I am filing a report with Animal Control today.

 

Are the sitter's and Rover.com required to give up the attacking dog owner's information to Animal Control?

Am I entitled to get a copy of the animal control report?

Does the sitter have any liability here?

 What can I do to force him to at least pay the vet bills? Is small claims my only option?

The owner is training for a new job in Florida and plans to move. I want to make sure Buckley doesn't attack anyone or any other dog. Is that up to Animal Control? Can they impound him?

 

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2 hours ago, TxDogMom said:

Are the sitter's and Rover.com required to give up the attacking dog owner's information to Animal Control?

 

They don't HAVE TO give you anything until you sue them and demand it during discovery.

 

2 hours ago, TxDogMom said:

Am I entitled to get a copy of the animal control report?

 

That's something you'll have to as the animal control people.

 

2 hours ago, TxDogMom said:

Does the sitter have any liability here?

 

Possibly. Here's a site that explains Texas dog bite law:

 

https://dogbitelaw.com/texas/overview-of-texas-dog-bite-law

 

The first attack may have been enough to impute knowledge of the dog's danger.

 

2 hours ago, TxDogMom said:

What can I do to force him to at least pay the vet bills? Is small claims my only option?

 

Well, if you want money from somebody and they won't give it to you...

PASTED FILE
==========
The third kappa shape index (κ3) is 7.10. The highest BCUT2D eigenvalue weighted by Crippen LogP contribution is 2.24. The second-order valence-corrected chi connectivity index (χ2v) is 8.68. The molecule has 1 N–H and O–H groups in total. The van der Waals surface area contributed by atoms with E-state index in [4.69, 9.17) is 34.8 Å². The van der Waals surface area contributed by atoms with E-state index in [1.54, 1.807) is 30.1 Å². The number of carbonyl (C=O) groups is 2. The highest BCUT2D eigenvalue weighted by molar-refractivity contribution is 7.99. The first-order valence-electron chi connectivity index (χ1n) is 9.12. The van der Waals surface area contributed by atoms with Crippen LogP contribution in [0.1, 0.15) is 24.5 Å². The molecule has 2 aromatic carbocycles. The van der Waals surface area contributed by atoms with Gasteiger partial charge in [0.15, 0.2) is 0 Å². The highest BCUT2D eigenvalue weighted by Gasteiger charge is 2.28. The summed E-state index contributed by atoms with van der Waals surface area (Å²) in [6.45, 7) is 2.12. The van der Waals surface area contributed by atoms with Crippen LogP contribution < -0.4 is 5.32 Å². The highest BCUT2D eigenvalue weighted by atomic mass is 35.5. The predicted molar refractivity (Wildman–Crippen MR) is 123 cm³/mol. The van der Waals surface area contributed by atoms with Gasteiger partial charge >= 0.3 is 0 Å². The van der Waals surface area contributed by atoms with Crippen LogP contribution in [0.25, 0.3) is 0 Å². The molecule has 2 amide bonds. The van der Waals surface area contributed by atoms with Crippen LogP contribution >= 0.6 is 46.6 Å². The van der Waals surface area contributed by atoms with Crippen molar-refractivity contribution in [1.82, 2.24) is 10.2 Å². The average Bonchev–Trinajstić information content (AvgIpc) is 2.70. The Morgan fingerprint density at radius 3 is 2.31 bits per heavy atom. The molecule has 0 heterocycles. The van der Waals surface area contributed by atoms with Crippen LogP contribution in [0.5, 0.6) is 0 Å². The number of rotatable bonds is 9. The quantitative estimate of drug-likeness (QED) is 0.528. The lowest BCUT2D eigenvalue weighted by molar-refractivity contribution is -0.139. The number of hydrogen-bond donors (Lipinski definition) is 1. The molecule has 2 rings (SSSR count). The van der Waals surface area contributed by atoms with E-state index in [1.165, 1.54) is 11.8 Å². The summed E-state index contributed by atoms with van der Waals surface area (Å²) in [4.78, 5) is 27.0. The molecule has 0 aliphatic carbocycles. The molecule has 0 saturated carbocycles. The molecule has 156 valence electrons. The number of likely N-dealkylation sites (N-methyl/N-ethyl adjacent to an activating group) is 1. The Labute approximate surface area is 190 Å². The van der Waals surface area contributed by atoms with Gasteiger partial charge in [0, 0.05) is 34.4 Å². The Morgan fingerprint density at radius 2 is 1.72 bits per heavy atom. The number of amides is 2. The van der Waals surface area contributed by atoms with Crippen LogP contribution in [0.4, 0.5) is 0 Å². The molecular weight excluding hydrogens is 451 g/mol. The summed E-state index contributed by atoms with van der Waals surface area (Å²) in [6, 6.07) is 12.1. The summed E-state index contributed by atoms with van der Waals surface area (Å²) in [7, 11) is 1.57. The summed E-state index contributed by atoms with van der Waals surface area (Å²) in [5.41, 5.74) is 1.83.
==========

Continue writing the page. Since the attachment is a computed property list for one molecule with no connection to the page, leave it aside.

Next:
2 hours ago, TxDogMom said:

I want to make sure Buckley doesn't attack anyone or any other dog.

 

That's not anything you have control over.

 

All you can do is seek compensation for your own monetary damages.

 

2 hours ago, TxDogMom said:

Is that up to Animal Control? Can they impound him?

 

Again, that's something you'll have to ask the Animal Control people.

 

As for getting compensation, if I were in your place I would sue the sitter, rover.com and John Doe, Buckley's owner and attempt to get his ID during the lawsuit so you can amend your complaint.

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2 hours ago, TxDogMom said:

Rover.com is telling me I can't sue them per their terms of service. https://www.rover.com/tos/?ref=footer

 

OK, based on those terms, any lawsuit against Rover is likely to be dismissed quickly. Rover is apparently just a referral service and would likely have no knowledge of the background of any dog placed with a sitter.

 

2 hours ago, TxDogMom said:

Does that mean my only redress is the dog sitter?